An alarming statistic from an American healthcare organization states that on average 195,000 people in the USA die in hospitals as a result of potentially preventable, in-hospital medical errors. This number is far way high in sub-Saharan Africa were countries like Uganda have limited resources to have its healthcare system to a standard.  This asserts that the problem is not bad people in health care, but it’s that good people are working in bad systems that need to be made safer. The process of storing patient data, medical staff information, procuring and tracking the usage of hospital resources like medical equipment and drugs is extremely flawed in low resources countries and approximately three-quarters of the record-keeping for these crucial items is still conducted manually, opening the door to inaccurate data collection, poor inventory accuracy and a flawed reconciliation process. Having unauthorized personnel in the health sector who pretend to be hospital staff has been on an increase in the recent years in most of public hospitals and this has put these facilities in large expenses.

Additionally, the increased number of medical devices and technology in healthcare facilities makes it necessary to be able to locate them the surrounding area. It is well known that many equipment in healthcare facilities lie around unused due to a number of reasons. There are cases were devices are kept in ward storage simply because the users are not confident about using them. It would improve the system if all the medical devices in the hospital can be tracked so that the reasons for them not being used can be isolated and solutions found.


The Innovation was branded HOPITrack and it will use the technologies of identification by radio frequency (RFID) to contribute to the efficiency, efficacy and safety of all people in the health facility through optimizing health business processes, reducing errors and improving patient safety. From the admittance desk to the operating room, this project will emerge as a transformative technology in the healthcare industry through its application of RFID tags to must-have medical equipment, patient and hospital staff. Hospitals will then be saving millions each year through improved visibility, process flow and better asset utilization.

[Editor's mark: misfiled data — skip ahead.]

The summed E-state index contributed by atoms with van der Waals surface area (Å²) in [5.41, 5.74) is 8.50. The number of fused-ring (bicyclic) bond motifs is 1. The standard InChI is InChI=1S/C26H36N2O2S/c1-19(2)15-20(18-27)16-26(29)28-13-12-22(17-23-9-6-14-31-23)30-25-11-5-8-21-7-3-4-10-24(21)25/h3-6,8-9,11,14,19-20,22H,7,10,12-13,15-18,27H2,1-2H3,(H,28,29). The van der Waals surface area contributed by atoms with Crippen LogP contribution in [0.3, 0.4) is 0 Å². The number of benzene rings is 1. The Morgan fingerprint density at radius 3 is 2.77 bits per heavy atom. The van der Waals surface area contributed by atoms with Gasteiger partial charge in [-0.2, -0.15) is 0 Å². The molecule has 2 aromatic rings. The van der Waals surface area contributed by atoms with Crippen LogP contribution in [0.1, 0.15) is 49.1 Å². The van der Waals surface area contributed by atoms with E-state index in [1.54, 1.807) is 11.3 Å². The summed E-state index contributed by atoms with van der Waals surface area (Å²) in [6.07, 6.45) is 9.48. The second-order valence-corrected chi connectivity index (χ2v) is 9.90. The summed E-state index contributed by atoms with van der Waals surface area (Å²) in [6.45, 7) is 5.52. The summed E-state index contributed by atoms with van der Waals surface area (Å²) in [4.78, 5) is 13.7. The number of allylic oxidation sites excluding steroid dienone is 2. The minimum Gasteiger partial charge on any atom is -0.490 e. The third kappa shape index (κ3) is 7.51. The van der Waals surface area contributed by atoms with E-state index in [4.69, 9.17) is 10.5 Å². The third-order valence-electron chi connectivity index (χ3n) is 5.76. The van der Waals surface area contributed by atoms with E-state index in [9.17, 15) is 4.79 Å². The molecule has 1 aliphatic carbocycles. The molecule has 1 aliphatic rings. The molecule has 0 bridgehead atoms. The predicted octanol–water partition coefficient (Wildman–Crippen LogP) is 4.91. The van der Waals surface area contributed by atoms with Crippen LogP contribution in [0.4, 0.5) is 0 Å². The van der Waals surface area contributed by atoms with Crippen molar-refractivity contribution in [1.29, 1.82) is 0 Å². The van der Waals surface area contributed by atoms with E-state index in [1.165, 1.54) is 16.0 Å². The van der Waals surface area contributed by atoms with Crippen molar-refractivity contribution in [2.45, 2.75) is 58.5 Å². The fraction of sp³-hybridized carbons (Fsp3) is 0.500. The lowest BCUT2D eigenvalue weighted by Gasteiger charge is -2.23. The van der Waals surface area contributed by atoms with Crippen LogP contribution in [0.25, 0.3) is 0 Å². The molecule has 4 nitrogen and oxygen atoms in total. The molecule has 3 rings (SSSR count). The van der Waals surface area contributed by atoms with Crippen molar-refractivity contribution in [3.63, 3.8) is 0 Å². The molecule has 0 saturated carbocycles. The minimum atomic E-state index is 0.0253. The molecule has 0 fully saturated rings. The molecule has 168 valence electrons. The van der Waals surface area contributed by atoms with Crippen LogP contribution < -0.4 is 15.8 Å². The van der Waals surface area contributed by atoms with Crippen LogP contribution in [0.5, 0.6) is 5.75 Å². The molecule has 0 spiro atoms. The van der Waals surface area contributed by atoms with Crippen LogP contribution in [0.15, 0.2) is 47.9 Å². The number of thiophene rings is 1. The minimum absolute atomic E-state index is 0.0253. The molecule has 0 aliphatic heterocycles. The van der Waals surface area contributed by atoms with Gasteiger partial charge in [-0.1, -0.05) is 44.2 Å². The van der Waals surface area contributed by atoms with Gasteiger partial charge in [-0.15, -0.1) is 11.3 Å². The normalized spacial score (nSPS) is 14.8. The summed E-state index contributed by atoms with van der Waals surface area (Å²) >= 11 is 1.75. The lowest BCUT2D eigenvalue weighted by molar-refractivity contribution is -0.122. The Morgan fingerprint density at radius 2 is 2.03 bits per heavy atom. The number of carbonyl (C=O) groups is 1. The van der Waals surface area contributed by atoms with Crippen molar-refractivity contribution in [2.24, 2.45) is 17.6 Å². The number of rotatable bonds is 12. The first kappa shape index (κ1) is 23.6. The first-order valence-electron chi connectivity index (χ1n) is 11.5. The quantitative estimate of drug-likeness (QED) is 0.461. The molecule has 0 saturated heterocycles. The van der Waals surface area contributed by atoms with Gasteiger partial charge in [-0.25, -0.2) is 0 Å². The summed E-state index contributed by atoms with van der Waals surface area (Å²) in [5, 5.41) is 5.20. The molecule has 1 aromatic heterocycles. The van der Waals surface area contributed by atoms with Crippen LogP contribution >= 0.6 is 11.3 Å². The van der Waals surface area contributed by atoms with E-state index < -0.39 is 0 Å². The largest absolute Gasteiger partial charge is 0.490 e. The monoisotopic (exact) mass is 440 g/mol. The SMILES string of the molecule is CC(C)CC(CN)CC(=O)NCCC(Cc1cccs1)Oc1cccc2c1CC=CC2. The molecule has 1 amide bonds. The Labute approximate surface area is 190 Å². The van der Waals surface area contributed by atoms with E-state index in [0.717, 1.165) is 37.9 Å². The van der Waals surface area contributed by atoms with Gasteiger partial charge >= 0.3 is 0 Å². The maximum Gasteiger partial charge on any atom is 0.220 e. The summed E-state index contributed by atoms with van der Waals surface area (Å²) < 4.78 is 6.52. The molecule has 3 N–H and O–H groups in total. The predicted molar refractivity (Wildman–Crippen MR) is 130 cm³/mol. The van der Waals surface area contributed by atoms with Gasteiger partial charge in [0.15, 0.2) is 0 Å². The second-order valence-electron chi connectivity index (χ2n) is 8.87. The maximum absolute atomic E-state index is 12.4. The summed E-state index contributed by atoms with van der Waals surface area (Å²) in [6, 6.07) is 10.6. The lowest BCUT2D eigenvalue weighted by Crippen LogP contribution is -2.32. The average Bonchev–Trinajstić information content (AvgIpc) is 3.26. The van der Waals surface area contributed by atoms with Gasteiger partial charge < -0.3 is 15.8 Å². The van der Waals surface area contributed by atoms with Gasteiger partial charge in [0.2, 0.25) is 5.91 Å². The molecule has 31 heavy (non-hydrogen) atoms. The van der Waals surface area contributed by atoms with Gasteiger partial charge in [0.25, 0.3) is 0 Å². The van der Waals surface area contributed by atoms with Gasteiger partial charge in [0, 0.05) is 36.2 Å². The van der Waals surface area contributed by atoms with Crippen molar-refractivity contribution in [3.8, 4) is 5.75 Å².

We decided to come up with a system that can monitor patients and the medical equipment in real time identification. This will involve the use of radio frequency identification (RFid) technology with transmitters in form of wrist bands for patients and receivers placed at various locations of interest that can send signals to the control room to match with the database for better locations. The wrist bands will contain an emergency button which will be pressed in case of need of immediate medical attention.

This makes monitoring of patients in hospital rooms like wards, reidiographic rooms, waiting rooms, pharmacy and many more easy since everything will be visible at the control center for better allocation.

In terms of accountability, the system will help to identify patients who have not cleared his/ her bills but leaving the perimeter and also keep track on patient expenditure.

The system is also aimed at maximizing physician’s efficiency since he/she can easily access patients’ data and equipment he/she needs to use easily. In this we wish to have clear location of all equipment’s location in the hospital.

The system therefore will have a great impact in low resourced countries mainly African countries since there the areas that handle many patients with less resources and poor patient management , this will reduce patient delays ,easy management and above all introducing technology in medicine for better service delivery.

The project also won an award as being the PROJECT OF THE YEAR 2015 at Makerere University Mak Varsity Awards 2015.


It’s a team of five undergraduate students where four are biomedical engineering students from Makerere University and one other student is a computer science student from Mbarara University of Science and Technology. The team is headed by Ndyabahika Jethro (MUK- Biomed. Eng).